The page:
There are myriad different types of traditional and Roth IRAs available to retirement savers. For many people, Roth IRAs make sense because they can help you build retirement nest eggs while providing tax benefits and flexibility. Choose the right Roth IRA for you by following these questions and tips.
Learn How to Choose a Good Roth IRA. After all It’s About More Than Tax Savings.
Roth IRAs, named for the income tax paid on contributions up to the amount of a traditional IRA contribution, offer a powerful way to get tax-free retirement growth.
However, their existence makes taking cash out of a Roth IRA without paying taxes more tricky. No such problem, however, with the two key types of Roth IRAs, they’re described in Chapter 9.
Traditional, Roth IRAs
Let’s get these basics out of the way:
A traditional IRA or 401(k) is a tax-deferred retirement account that allows you to take your retirement savings out tax-free when you retire. Because the money in a traditional IRA is taxed when it comes in, a traditional IRA is designed to be a more conservative retirement savings vehicle than a Roth IRA.
A Roth IRA is tax-free, but withdrawals before retirement age count as taxable income for years. If you take cash out of a Roth IRA without paying taxes, you’ll also owe a 10% early withdrawal penalty on the amount you withdraw. This option is only available to younger people.
What if you want to withdraw cash and aren’t retired?
In fact, you can withdraw from your Roth IRA without paying tax or penalties. All you have to do is put the money you withdraw in a Roth-based retirement account, such as a SEP IRA or solo 401(k). An individual age 59½ can withdraw any amount from a Roth IRA if it’s being used to pay qualified higher education expenses. However, if you withdraw the cash from a Roth IRA early, you’ll owe a 20% tax penalty and a 10% tax on the amount of your distribution — both the income tax you owe and the 10% early withdrawal penalty.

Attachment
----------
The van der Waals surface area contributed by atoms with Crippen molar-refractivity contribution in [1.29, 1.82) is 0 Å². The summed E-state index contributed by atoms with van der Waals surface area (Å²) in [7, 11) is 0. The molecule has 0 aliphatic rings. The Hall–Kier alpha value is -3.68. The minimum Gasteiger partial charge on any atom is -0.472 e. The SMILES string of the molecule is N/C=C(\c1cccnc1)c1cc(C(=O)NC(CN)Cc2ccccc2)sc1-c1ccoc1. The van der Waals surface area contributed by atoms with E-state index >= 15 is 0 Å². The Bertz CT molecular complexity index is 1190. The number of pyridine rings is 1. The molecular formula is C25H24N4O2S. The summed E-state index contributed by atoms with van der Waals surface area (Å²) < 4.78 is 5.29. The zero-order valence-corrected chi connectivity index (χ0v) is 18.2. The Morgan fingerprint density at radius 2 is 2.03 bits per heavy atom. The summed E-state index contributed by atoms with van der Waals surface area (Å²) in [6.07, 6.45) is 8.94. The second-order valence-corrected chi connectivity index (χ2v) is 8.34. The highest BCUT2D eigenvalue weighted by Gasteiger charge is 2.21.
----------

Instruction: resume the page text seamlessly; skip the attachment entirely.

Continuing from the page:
An IRA rollover
An IRA rollover is an easy way to withdraw cash from a retirement account and have the money count as taxable income in a different tax year.
You can roll over funds from your traditional IRA, from a 401(k) or from a pension plan, either into another IRA, or into your new employer’s plan, such as a 401(k). In this case, you don’t pay taxes or a penalty on the money, either. However, the first-year contributions you make to the new IRA will be subject to tax.
Deposits from an inherited Roth IRA
An inherited Roth IRA is a retirement account that is typically inherited from a spouse.
Because the inherited Roth IRA becomes taxable once you have access to it, it’s important to plan ahead before you need to take money out of the account. Remember that you can either start a new account or move money out of the existing Roth IRA and into another IRA, either a Roth IRA or a traditional IRA.
Many experts recommend retiring with a Roth IRA, which means any money taken out before retirement age will be considered taxable.
While you can use the former approach to roll over your inherited Roth IRA, the advantages of the latter aren’t lost. But make sure to take the right amount of time to recoup your original investments: A $100,000 initial investment might take five to eight years to grow to $100,000. Once you have access to a Roth IRA, paying taxes on that amount isn’t a big deal if the value has increased significantly.